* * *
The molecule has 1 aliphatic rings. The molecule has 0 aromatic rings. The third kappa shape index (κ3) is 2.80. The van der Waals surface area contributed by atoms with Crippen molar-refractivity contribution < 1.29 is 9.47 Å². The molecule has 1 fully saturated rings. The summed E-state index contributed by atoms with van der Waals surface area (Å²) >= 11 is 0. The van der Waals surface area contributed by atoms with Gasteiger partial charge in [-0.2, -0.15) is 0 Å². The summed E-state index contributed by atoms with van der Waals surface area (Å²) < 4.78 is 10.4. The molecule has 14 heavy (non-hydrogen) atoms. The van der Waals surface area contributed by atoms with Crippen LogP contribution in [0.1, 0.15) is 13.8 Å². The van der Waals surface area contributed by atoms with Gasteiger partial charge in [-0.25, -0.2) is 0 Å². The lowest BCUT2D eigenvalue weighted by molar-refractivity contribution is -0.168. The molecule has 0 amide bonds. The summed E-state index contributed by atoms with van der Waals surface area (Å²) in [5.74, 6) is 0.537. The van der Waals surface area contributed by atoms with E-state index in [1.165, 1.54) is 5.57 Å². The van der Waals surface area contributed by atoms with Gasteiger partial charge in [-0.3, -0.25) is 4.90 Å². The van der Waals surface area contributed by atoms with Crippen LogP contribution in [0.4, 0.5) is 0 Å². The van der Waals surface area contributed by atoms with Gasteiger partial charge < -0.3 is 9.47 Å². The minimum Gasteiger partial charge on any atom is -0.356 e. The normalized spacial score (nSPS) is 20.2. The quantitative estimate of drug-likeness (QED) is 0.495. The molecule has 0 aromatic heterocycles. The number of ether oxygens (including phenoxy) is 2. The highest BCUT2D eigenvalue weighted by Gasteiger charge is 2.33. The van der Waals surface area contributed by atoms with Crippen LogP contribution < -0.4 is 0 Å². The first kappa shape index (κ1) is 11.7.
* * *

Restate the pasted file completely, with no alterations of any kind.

The molecule has 1 aliphatic rings. The molecule has 0 aromatic rings. The third kappa shape index (κ3) is 2.80. The van der Waals surface area contributed by atoms with Crippen molar-refractivity contribution < 1.29 is 9.47 Å². The molecule has 1 fully saturated rings. The summed E-state index contributed by atoms with van der Waals surface area (Å²) >= 11 is 0. The van der Waals surface area contributed by atoms with Gasteiger partial charge in [-0.2, -0.15) is 0 Å². The summed E-state index contributed by atoms with van der Waals surface area (Å²) < 4.78 is 10.4. The molecule has 14 heavy (non-hydrogen) atoms. The van der Waals surface area contributed by atoms with Crippen LogP contribution in [0.1, 0.15) is 13.8 Å². The van der Waals surface area contributed by atoms with Gasteiger partial charge in [-0.25, -0.2) is 0 Å². The lowest BCUT2D eigenvalue weighted by molar-refractivity contribution is -0.168. The molecule has 0 amide bonds. The summed E-state index contributed by atoms with van der Waals surface area (Å²) in [5.74, 6) is 0.537. The van der Waals surface area contributed by atoms with E-state index in [1.165, 1.54) is 5.57 Å². The van der Waals surface area contributed by atoms with Gasteiger partial charge in [-0.3, -0.25) is 4.90 Å². The van der Waals surface area contributed by atoms with Crippen LogP contribution in [0.4, 0.5) is 0 Å². The van der Waals surface area contributed by atoms with Gasteiger partial charge < -0.3 is 9.47 Å². The minimum Gasteiger partial charge on any atom is -0.356 e. The normalized spacial score (nSPS) is 20.2. The quantitative estimate of drug-likeness (QED) is 0.495. The molecule has 0 aromatic heterocycles. The number of ether oxygens (including phenoxy) is 2. The highest BCUT2D eigenvalue weighted by Gasteiger charge is 2.33. The van der Waals surface area contributed by atoms with Crippen LogP contribution < -0.4 is 0 Å². The first kappa shape index (κ1) is 11.7.